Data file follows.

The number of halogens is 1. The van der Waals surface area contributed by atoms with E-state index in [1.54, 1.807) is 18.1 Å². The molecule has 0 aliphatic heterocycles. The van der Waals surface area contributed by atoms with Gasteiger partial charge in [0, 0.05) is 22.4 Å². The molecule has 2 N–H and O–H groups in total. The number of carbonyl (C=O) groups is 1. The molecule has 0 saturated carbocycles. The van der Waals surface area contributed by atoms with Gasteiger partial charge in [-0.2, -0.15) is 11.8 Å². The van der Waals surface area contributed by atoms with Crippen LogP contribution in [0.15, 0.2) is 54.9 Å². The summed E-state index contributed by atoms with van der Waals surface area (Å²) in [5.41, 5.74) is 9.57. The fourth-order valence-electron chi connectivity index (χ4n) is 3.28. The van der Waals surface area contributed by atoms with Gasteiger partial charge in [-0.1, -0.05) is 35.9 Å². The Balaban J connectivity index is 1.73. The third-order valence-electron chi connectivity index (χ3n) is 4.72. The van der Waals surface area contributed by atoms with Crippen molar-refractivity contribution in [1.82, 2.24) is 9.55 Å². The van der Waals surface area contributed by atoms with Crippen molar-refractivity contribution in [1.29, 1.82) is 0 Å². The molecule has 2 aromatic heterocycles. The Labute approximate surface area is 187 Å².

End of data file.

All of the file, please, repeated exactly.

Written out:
The number of halogens is 1. The van der Waals surface area contributed by atoms with E-state index in [1.54, 1.807) is 18.1 Å². The molecule has 0 aliphatic heterocycles. The van der Waals surface area contributed by atoms with Gasteiger partial charge in [0, 0.05) is 22.4 Å². The molecule has 2 N–H and O–H groups in total. The number of carbonyl (C=O) groups is 1. The molecule has 0 saturated carbocycles. The van der Waals surface area contributed by atoms with Gasteiger partial charge in [-0.2, -0.15) is 11.8 Å². The van der Waals surface area contributed by atoms with Crippen LogP contribution in [0.15, 0.2) is 54.9 Å². The summed E-state index contributed by atoms with van der Waals surface area (Å²) in [5.41, 5.74) is 9.57. The fourth-order valence-electron chi connectivity index (χ4n) is 3.28. The van der Waals surface area contributed by atoms with Gasteiger partial charge in [-0.1, -0.05) is 35.9 Å². The Balaban J connectivity index is 1.73. The third-order valence-electron chi connectivity index (χ3n) is 4.72. The van der Waals surface area contributed by atoms with Crippen molar-refractivity contribution in [1.82, 2.24) is 9.55 Å². The van der Waals surface area contributed by atoms with Crippen molar-refractivity contribution in [1.29, 1.82) is 0 Å². The molecule has 2 aromatic heterocycles. The Labute approximate surface area is 187 Å².